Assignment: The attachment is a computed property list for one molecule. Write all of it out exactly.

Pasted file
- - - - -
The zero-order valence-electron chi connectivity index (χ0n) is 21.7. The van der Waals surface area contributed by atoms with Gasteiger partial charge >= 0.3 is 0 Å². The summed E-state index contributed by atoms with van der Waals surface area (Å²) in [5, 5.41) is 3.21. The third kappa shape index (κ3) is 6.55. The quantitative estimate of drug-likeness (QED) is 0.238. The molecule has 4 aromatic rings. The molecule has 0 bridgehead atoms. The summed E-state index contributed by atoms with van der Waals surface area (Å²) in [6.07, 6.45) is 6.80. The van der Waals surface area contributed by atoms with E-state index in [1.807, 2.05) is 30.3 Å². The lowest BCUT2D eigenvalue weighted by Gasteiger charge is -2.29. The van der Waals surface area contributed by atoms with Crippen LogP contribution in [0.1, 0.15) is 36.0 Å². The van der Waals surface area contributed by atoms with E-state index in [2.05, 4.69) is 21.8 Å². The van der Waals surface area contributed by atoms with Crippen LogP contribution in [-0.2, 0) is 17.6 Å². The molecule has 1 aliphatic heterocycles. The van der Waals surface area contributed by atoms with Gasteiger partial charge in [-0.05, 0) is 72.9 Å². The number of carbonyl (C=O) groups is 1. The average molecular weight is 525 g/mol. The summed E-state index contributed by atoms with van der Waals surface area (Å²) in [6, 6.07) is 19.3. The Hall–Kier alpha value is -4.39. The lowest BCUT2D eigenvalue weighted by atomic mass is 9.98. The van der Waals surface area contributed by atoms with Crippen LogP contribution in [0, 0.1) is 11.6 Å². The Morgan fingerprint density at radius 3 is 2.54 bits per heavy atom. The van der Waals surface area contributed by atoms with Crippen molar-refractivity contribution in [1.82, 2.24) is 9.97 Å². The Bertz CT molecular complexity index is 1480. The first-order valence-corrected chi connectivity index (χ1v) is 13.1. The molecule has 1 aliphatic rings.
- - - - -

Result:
The zero-order valence-electron chi connectivity index (χ0n) is 21.7. The van der Waals surface area contributed by atoms with Gasteiger partial charge >= 0.3 is 0 Å². The summed E-state index contributed by atoms with van der Waals surface area (Å²) in [5, 5.41) is 3.21. The third kappa shape index (κ3) is 6.55. The quantitative estimate of drug-likeness (QED) is 0.238. The molecule has 4 aromatic rings. The molecule has 0 bridgehead atoms. The summed E-state index contributed by atoms with van der Waals surface area (Å²) in [6.07, 6.45) is 6.80. The van der Waals surface area contributed by atoms with E-state index in [1.807, 2.05) is 30.3 Å². The lowest BCUT2D eigenvalue weighted by Gasteiger charge is -2.29. The van der Waals surface area contributed by atoms with Crippen LogP contribution in [0.1, 0.15) is 36.0 Å². The van der Waals surface area contributed by atoms with E-state index in [2.05, 4.69) is 21.8 Å². The van der Waals surface area contributed by atoms with Crippen LogP contribution in [-0.2, 0) is 17.6 Å². The molecule has 1 aliphatic heterocycles. The van der Waals surface area contributed by atoms with Gasteiger partial charge in [-0.05, 0) is 72.9 Å². The number of carbonyl (C=O) groups is 1. The average molecular weight is 525 g/mol. The summed E-state index contributed by atoms with van der Waals surface area (Å²) in [6, 6.07) is 19.3. The Hall–Kier alpha value is -4.39. The lowest BCUT2D eigenvalue weighted by atomic mass is 9.98. The van der Waals surface area contributed by atoms with Crippen LogP contribution in [0, 0.1) is 11.6 Å². The Morgan fingerprint density at radius 3 is 2.54 bits per heavy atom. The van der Waals surface area contributed by atoms with Crippen molar-refractivity contribution in [1.82, 2.24) is 9.97 Å². The Bertz CT molecular complexity index is 1480. The first-order valence-corrected chi connectivity index (χ1v) is 13.1. The molecule has 1 aliphatic rings.